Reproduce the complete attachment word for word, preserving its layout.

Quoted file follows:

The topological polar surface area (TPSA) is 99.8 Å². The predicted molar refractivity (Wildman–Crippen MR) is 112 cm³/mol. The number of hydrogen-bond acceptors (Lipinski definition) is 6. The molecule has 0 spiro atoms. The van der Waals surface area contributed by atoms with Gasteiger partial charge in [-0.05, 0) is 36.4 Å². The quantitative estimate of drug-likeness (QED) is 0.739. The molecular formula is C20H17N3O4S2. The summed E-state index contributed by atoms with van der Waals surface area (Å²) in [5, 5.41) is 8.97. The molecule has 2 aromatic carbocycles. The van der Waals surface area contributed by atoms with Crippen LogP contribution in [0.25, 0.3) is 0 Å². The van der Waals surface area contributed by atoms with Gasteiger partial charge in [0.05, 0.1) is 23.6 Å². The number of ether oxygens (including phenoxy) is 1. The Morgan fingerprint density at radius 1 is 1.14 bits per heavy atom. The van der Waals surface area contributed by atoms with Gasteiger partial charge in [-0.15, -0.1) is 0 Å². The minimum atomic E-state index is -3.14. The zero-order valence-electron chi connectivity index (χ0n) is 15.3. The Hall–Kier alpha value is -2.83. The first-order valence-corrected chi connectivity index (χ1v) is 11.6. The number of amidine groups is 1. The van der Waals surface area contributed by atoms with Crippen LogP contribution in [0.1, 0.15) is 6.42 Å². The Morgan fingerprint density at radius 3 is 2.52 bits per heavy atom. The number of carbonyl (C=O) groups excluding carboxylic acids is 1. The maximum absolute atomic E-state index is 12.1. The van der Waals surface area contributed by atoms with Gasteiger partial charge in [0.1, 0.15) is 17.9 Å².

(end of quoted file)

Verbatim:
The topological polar surface area (TPSA) is 99.8 Å². The predicted molar refractivity (Wildman–Crippen MR) is 112 cm³/mol. The number of hydrogen-bond acceptors (Lipinski definition) is 6. The molecule has 0 spiro atoms. The van der Waals surface area contributed by atoms with Gasteiger partial charge in [-0.05, 0) is 36.4 Å². The quantitative estimate of drug-likeness (QED) is 0.739. The molecular formula is C20H17N3O4S2. The summed E-state index contributed by atoms with van der Waals surface area (Å²) in [5, 5.41) is 8.97. The molecule has 2 aromatic carbocycles. The van der Waals surface area contributed by atoms with Crippen LogP contribution in [0.25, 0.3) is 0 Å². The van der Waals surface area contributed by atoms with Gasteiger partial charge in [0.05, 0.1) is 23.6 Å². The number of ether oxygens (including phenoxy) is 1. The Morgan fingerprint density at radius 1 is 1.14 bits per heavy atom. The van der Waals surface area contributed by atoms with Gasteiger partial charge in [-0.15, -0.1) is 0 Å². The minimum atomic E-state index is -3.14. The zero-order valence-electron chi connectivity index (χ0n) is 15.3. The Hall–Kier alpha value is -2.83. The first-order valence-corrected chi connectivity index (χ1v) is 11.6. The number of amidine groups is 1. The van der Waals surface area contributed by atoms with Crippen LogP contribution in [0.1, 0.15) is 6.42 Å². The Morgan fingerprint density at radius 3 is 2.52 bits per heavy atom. The number of carbonyl (C=O) groups excluding carboxylic acids is 1. The maximum absolute atomic E-state index is 12.1. The van der Waals surface area contributed by atoms with Gasteiger partial charge in [0.1, 0.15) is 17.9 Å².